Beaurocratic inanity
May 08, 2007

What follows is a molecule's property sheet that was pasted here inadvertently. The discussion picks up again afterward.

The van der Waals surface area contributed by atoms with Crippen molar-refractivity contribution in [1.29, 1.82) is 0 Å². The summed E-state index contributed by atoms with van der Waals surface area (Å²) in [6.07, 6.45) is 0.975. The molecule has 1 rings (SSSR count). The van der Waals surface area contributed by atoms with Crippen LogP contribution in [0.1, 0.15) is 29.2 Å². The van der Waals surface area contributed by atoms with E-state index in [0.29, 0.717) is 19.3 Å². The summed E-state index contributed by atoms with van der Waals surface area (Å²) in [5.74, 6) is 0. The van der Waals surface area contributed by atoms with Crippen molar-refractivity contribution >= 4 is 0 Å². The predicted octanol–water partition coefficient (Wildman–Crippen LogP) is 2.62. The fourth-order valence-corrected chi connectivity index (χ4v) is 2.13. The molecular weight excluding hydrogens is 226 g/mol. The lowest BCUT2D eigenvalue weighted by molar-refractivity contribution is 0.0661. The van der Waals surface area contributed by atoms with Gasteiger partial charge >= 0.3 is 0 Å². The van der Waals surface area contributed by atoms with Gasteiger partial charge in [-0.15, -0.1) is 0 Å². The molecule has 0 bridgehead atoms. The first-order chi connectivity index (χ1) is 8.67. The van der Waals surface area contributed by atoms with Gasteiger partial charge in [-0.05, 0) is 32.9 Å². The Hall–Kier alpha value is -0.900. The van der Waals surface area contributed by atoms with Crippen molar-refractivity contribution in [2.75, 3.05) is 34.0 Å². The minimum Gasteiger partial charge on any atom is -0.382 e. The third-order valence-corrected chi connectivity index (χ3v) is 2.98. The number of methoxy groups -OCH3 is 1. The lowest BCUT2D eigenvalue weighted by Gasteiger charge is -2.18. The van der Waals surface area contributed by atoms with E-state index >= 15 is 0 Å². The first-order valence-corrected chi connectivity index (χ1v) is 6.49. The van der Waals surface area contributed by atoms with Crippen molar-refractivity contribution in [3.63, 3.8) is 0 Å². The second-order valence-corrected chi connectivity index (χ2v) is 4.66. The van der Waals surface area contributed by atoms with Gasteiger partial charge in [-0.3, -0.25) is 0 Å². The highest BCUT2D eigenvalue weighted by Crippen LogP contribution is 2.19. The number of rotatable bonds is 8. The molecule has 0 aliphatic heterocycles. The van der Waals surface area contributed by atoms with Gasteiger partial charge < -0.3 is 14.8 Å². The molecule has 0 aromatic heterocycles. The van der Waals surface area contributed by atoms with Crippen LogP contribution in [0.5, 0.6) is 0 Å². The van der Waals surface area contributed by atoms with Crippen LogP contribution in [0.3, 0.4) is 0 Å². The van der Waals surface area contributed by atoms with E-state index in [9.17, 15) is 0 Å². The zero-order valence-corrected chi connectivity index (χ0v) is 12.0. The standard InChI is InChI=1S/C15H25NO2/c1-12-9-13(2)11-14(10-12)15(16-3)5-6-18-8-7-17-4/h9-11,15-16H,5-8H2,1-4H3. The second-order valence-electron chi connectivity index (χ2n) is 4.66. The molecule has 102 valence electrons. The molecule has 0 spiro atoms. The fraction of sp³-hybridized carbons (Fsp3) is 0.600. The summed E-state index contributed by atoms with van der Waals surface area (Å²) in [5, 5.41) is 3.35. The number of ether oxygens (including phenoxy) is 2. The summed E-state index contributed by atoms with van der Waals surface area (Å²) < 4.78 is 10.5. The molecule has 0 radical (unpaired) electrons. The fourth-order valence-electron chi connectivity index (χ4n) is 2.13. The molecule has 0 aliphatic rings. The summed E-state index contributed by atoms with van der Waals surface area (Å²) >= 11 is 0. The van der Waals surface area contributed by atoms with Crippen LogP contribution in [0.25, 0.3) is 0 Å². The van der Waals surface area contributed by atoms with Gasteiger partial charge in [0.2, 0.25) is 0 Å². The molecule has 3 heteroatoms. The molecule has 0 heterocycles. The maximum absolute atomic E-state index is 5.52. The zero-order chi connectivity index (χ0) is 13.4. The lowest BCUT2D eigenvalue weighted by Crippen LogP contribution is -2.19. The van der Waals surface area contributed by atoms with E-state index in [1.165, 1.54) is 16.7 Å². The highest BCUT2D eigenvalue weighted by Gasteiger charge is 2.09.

In Barack Obama's book, The Audacity of Hope, he uses the DMV (or whatever local variant he said) as an example of why people generally feel that the government isn't really working for them. Today has left me inclined to agree with him. Today Jessi and I headed over to the Massachusetts RMV to (finally) get around to changing our license over to Massachusetts ones. A process that I'm sure you know was loads of fun. The first obstacle to converting our California and Illinois licenses to Massachusetts ones was one of location. There is no RMV office in Somerville. The closest one is in Cambridge, annoyingly enough at the Cambridgeside Galleria which is on the Green Line, not the Red Line. Of course, that doesn't really matter, because that location doesn't let you convert an out of state license. So we had to go into the Boston location, which is on the Orange Line at the Chinatown stop. Once we got there, which took 30-45 minutes, we headed inside and found ourselves at the 'Greeter Desk'. This isn't something that I've encountered during my previous experiences with the California DMV, but I think it's actually a pretty good idea. Rather than forcing us to figure out which part of the building we need to go to and which line we need to stand in and which form we need to fill out, we simply told the greeter what we were there for, she handed us the appropriate forms, gave us each a number for the appropriate line, and directed us to the third floor. It was at this point that we realized we had forgotten to bring any of the documentation needed: a passport or social security card, proof of date of birth, proof of signature, and proof of Massachusetts registry. We didn't have anywhere to be just then, so we got back on the T, came home, got the documents, went back to the RMV, got new numbers, and got back in line. At this point it was about 2:30. Jessi had a 3:30 appointment, which fortunately was nearby. So we waited in line. And waited. And waited. And then Jessi had to go to her appointment before her number got called. So I stayed, and 15 minutes later my number was called. I went up and gave the woman behind the desk my form. Had my picture taken. Then gave her my supporting documentation. Only to discover that I didn't have all the supporting documentation needed. I had my passport, I had my old license, and I had a bank statement. By any reasonable standard, this should be enough. The passport proves that I am who I say I am. It proves my birth date. It proves my signature. My old license also proves my birth date and my signature. And my bank statement proves my Massachusetts residency. But no, that's not good enough. Apparently each document can only be used for a single purpose. You need separate documents for each of: passport (why?), date of birth, signature, and residency. This is just completely ridiculous. Why is my passport, a federally issued document intended to prove my US citizenship, identity, date of birth, and signature, not count as proving my date of birth and signature to the Commonwealth of Massachusetts? And why can a single document not prove more than one thing, especially when it's specifically designed by the federal government—and recognized by state governments in other capacities I might add—to prove those very things?
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